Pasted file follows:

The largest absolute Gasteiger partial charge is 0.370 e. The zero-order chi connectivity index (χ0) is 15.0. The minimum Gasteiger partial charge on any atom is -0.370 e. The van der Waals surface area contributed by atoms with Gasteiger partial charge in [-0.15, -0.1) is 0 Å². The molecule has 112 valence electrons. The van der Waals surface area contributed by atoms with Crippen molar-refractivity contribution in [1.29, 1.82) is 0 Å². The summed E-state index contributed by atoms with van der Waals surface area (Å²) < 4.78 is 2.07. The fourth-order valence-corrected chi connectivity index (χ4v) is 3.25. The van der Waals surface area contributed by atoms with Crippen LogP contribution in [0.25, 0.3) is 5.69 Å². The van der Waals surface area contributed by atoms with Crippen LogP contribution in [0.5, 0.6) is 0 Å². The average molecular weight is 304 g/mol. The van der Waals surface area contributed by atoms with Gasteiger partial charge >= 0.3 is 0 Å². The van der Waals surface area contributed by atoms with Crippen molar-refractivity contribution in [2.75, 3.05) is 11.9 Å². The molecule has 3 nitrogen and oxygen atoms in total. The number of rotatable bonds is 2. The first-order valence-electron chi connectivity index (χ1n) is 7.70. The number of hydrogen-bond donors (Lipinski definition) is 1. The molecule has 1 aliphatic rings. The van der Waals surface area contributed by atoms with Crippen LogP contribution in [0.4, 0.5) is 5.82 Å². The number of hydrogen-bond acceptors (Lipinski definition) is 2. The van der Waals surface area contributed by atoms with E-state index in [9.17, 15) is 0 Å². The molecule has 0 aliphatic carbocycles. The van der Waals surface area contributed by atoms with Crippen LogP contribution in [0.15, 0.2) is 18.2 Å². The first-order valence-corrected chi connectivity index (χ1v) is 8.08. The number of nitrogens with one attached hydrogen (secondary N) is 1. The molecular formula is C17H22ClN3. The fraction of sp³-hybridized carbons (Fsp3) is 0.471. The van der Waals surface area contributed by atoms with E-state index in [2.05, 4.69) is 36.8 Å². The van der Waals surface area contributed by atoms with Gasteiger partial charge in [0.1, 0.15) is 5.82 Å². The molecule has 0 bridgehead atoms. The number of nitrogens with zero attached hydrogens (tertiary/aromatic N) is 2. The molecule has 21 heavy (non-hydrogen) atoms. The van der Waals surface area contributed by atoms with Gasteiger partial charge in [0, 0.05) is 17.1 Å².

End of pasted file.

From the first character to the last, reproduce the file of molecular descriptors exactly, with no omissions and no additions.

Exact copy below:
The largest absolute Gasteiger partial charge is 0.370 e. The zero-order chi connectivity index (χ0) is 15.0. The minimum Gasteiger partial charge on any atom is -0.370 e. The van der Waals surface area contributed by atoms with Gasteiger partial charge in [-0.15, -0.1) is 0 Å². The molecule has 112 valence electrons. The van der Waals surface area contributed by atoms with Crippen molar-refractivity contribution in [1.29, 1.82) is 0 Å². The summed E-state index contributed by atoms with van der Waals surface area (Å²) < 4.78 is 2.07. The fourth-order valence-corrected chi connectivity index (χ4v) is 3.25. The van der Waals surface area contributed by atoms with Crippen LogP contribution in [0.25, 0.3) is 5.69 Å². The van der Waals surface area contributed by atoms with Crippen LogP contribution in [0.5, 0.6) is 0 Å². The average molecular weight is 304 g/mol. The van der Waals surface area contributed by atoms with Gasteiger partial charge >= 0.3 is 0 Å². The van der Waals surface area contributed by atoms with Crippen molar-refractivity contribution in [2.75, 3.05) is 11.9 Å². The molecule has 3 nitrogen and oxygen atoms in total. The number of rotatable bonds is 2. The first-order valence-electron chi connectivity index (χ1n) is 7.70. The number of hydrogen-bond donors (Lipinski definition) is 1. The molecule has 1 aliphatic rings. The van der Waals surface area contributed by atoms with Crippen LogP contribution in [0.4, 0.5) is 5.82 Å². The number of hydrogen-bond acceptors (Lipinski definition) is 2. The van der Waals surface area contributed by atoms with E-state index in [9.17, 15) is 0 Å². The molecule has 0 aliphatic carbocycles. The van der Waals surface area contributed by atoms with Crippen LogP contribution in [0.15, 0.2) is 18.2 Å². The first-order valence-corrected chi connectivity index (χ1v) is 8.08. The number of nitrogens with one attached hydrogen (secondary N) is 1. The molecular formula is C17H22ClN3. The fraction of sp³-hybridized carbons (Fsp3) is 0.471. The van der Waals surface area contributed by atoms with E-state index in [2.05, 4.69) is 36.8 Å². The van der Waals surface area contributed by atoms with Gasteiger partial charge in [0.1, 0.15) is 5.82 Å². The molecule has 0 bridgehead atoms. The number of nitrogens with zero attached hydrogens (tertiary/aromatic N) is 2. The molecule has 21 heavy (non-hydrogen) atoms. The van der Waals surface area contributed by atoms with Gasteiger partial charge in [0, 0.05) is 17.1 Å².